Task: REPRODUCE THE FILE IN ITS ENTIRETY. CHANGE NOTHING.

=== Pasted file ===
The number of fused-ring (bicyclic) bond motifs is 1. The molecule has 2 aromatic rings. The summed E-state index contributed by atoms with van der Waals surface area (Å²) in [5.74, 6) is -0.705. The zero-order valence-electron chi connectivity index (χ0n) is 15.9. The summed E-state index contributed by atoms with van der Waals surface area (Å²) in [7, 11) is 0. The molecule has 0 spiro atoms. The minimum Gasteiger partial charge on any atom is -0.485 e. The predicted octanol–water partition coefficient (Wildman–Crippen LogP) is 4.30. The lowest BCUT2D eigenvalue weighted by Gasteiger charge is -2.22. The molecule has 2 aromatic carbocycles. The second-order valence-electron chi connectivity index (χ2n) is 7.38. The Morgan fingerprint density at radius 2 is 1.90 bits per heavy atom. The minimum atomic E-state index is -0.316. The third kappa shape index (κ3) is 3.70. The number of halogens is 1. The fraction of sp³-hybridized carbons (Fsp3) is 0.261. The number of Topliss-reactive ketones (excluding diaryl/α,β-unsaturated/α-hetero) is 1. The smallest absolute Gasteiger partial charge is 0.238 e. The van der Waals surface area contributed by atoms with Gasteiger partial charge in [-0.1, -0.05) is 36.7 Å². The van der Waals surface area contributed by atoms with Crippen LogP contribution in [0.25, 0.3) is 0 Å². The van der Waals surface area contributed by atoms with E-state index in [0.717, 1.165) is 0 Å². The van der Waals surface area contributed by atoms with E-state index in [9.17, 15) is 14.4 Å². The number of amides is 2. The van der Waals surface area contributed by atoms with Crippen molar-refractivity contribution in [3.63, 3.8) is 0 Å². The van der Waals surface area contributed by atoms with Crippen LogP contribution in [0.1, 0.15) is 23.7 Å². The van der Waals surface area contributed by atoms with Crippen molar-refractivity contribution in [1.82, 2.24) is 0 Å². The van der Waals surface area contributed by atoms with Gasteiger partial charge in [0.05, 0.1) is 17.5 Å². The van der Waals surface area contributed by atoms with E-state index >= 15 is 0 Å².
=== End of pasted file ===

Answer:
The number of fused-ring (bicyclic) bond motifs is 1. The molecule has 2 aromatic rings. The summed E-state index contributed by atoms with van der Waals surface area (Å²) in [5.74, 6) is -0.705. The zero-order valence-electron chi connectivity index (χ0n) is 15.9. The summed E-state index contributed by atoms with van der Waals surface area (Å²) in [7, 11) is 0. The molecule has 0 spiro atoms. The minimum Gasteiger partial charge on any atom is -0.485 e. The predicted octanol–water partition coefficient (Wildman–Crippen LogP) is 4.30. The lowest BCUT2D eigenvalue weighted by Gasteiger charge is -2.22. The molecule has 2 aromatic carbocycles. The second-order valence-electron chi connectivity index (χ2n) is 7.38. The Morgan fingerprint density at radius 2 is 1.90 bits per heavy atom. The minimum atomic E-state index is -0.316. The third kappa shape index (κ3) is 3.70. The number of halogens is 1. The fraction of sp³-hybridized carbons (Fsp3) is 0.261. The number of Topliss-reactive ketones (excluding diaryl/α,β-unsaturated/α-hetero) is 1. The smallest absolute Gasteiger partial charge is 0.238 e. The van der Waals surface area contributed by atoms with Gasteiger partial charge in [-0.1, -0.05) is 36.7 Å². The van der Waals surface area contributed by atoms with Crippen LogP contribution in [0.25, 0.3) is 0 Å². The van der Waals surface area contributed by atoms with E-state index in [0.717, 1.165) is 0 Å². The van der Waals surface area contributed by atoms with E-state index in [9.17, 15) is 14.4 Å². The number of amides is 2. The van der Waals surface area contributed by atoms with Crippen molar-refractivity contribution in [3.63, 3.8) is 0 Å². The van der Waals surface area contributed by atoms with Crippen LogP contribution in [0.1, 0.15) is 23.7 Å². The van der Waals surface area contributed by atoms with Crippen molar-refractivity contribution in [1.82, 2.24) is 0 Å². The van der Waals surface area contributed by atoms with Gasteiger partial charge in [0.05, 0.1) is 17.5 Å². The van der Waals surface area contributed by atoms with E-state index >= 15 is 0 Å².